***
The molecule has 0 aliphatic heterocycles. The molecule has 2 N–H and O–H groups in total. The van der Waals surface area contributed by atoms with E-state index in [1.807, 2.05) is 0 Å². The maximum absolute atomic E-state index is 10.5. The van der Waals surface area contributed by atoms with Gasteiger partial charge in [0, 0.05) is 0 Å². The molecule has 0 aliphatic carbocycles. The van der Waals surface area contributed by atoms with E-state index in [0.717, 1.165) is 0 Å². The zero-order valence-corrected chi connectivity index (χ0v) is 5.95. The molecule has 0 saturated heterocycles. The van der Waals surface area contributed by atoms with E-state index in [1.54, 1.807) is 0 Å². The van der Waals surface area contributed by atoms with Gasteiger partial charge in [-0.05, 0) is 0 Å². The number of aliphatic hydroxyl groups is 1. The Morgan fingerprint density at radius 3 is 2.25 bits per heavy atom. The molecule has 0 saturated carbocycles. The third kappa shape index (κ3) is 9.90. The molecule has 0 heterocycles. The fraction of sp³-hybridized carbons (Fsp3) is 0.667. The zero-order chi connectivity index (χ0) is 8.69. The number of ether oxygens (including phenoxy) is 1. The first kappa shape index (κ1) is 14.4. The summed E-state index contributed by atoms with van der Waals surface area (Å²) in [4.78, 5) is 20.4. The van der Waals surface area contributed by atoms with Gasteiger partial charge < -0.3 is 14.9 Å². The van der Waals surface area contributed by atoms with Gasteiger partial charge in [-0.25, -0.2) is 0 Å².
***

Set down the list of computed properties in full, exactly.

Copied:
The molecule has 0 aliphatic heterocycles. The molecule has 2 N–H and O–H groups in total. The van der Waals surface area contributed by atoms with E-state index in [1.807, 2.05) is 0 Å². The maximum absolute atomic E-state index is 10.5. The van der Waals surface area contributed by atoms with Gasteiger partial charge in [0, 0.05) is 0 Å². The molecule has 0 aliphatic carbocycles. The van der Waals surface area contributed by atoms with E-state index in [0.717, 1.165) is 0 Å². The zero-order valence-corrected chi connectivity index (χ0v) is 5.95. The molecule has 0 saturated heterocycles. The van der Waals surface area contributed by atoms with E-state index in [1.54, 1.807) is 0 Å². The van der Waals surface area contributed by atoms with Gasteiger partial charge in [-0.05, 0) is 0 Å². The number of aliphatic hydroxyl groups is 1. The Morgan fingerprint density at radius 3 is 2.25 bits per heavy atom. The molecule has 0 saturated carbocycles. The third kappa shape index (κ3) is 9.90. The molecule has 0 heterocycles. The fraction of sp³-hybridized carbons (Fsp3) is 0.667. The zero-order chi connectivity index (χ0) is 8.69. The number of ether oxygens (including phenoxy) is 1. The first kappa shape index (κ1) is 14.4. The summed E-state index contributed by atoms with van der Waals surface area (Å²) in [4.78, 5) is 20.4. The van der Waals surface area contributed by atoms with Gasteiger partial charge < -0.3 is 14.9 Å². The van der Waals surface area contributed by atoms with Gasteiger partial charge in [-0.25, -0.2) is 0 Å².